Road Trip Croatia

11 Mar 2022 By Matt French

When you want to see the best of Croatia, a road trip is the only way to go. You’ll get to visit all the islands, cities and parks at your own pace, and have the freedom to go off the beaten path. You’ll also get to experience one of the most scenic drives in the world.

With it all to look forward to, it pays to do some prep before you go. Armed with a bit of pre-travel knowledge, you can avoid any surprises that might take the shine off your holiday.

That’s why we’ve put together a handy guide to help you make the most of your Croatia road trip. We’ll give you the lowdown on the best routes to take, the must-see towns and attractions, and what to expect on the open road. Now let’s get motoring!

Car hire

Car hire

Hiring a car is not only the best way to see as much of Croatia as possible, it will give you the freedom to explore as your mood takes you. Car hire is very reasonably priced in Croatia, so it won’t put a serious dent in your holiday budget.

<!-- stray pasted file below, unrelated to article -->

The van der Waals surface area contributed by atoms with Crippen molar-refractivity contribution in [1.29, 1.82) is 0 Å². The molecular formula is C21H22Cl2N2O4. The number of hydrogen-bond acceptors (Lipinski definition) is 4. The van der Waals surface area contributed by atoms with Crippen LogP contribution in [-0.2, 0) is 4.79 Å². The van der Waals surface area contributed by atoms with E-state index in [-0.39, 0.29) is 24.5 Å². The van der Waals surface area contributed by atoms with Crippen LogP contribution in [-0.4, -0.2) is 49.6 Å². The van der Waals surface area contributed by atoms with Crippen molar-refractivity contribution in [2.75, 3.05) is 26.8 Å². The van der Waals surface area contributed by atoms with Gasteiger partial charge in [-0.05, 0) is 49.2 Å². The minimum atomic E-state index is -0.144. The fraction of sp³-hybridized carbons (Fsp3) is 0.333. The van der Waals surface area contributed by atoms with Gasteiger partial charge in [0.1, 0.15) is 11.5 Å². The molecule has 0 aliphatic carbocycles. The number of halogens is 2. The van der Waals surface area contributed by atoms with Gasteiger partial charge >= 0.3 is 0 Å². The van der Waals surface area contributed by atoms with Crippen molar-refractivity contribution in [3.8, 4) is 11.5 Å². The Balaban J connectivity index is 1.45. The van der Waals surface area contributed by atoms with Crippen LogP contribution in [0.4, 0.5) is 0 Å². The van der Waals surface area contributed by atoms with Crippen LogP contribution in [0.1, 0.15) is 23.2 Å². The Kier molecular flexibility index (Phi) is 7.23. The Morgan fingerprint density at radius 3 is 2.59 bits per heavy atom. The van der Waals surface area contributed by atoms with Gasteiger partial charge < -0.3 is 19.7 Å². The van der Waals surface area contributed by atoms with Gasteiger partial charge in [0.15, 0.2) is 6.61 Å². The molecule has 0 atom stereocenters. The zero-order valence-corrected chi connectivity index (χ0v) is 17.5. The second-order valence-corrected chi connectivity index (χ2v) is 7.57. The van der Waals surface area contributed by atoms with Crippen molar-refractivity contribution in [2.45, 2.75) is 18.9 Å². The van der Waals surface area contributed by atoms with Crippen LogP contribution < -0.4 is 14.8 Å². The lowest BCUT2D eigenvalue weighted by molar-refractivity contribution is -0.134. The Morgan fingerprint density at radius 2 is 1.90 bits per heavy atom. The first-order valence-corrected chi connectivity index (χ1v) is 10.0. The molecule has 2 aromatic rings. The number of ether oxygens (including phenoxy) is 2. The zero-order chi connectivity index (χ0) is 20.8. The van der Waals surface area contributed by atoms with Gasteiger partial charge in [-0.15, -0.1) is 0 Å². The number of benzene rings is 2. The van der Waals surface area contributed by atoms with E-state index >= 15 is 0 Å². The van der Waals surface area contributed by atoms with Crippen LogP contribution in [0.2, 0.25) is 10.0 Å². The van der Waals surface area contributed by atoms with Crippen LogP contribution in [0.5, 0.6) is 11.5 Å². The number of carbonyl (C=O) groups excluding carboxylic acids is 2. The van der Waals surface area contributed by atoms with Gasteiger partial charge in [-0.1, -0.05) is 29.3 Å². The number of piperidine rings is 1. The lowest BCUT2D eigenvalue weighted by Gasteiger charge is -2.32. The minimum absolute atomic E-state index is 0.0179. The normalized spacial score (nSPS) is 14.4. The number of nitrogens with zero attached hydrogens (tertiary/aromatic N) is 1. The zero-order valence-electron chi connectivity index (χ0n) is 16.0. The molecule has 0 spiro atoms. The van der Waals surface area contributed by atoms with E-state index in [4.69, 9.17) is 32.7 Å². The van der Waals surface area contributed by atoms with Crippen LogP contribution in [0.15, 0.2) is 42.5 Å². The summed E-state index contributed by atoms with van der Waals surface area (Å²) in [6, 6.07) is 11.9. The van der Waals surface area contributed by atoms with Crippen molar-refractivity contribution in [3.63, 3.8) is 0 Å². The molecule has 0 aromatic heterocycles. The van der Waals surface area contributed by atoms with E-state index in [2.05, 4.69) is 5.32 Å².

At Dubrovnik airport, you’ll find all the major players just outside the arrivals hall – Hertz, Avis, Sixt – they’re all there. You can prebook from any number of online companies, but we recommend using a comparison website to get the best deals.

We used Skyscanner and found some incredibly cheap deals, starting from just over £7 per day for a compact or economy model, and around £30 for an SUV.

Like most of Europe, Croatians drive on the right, so be aware of this as you leave the airport. The speed limit on motorways is 130km/h, on main roads it’s 90km/h, and in residential areas, 50km/h. Speed limits may vary from time to time, so always keep an eye on the road signs.

Taking the tolls

Toll booth, Croatia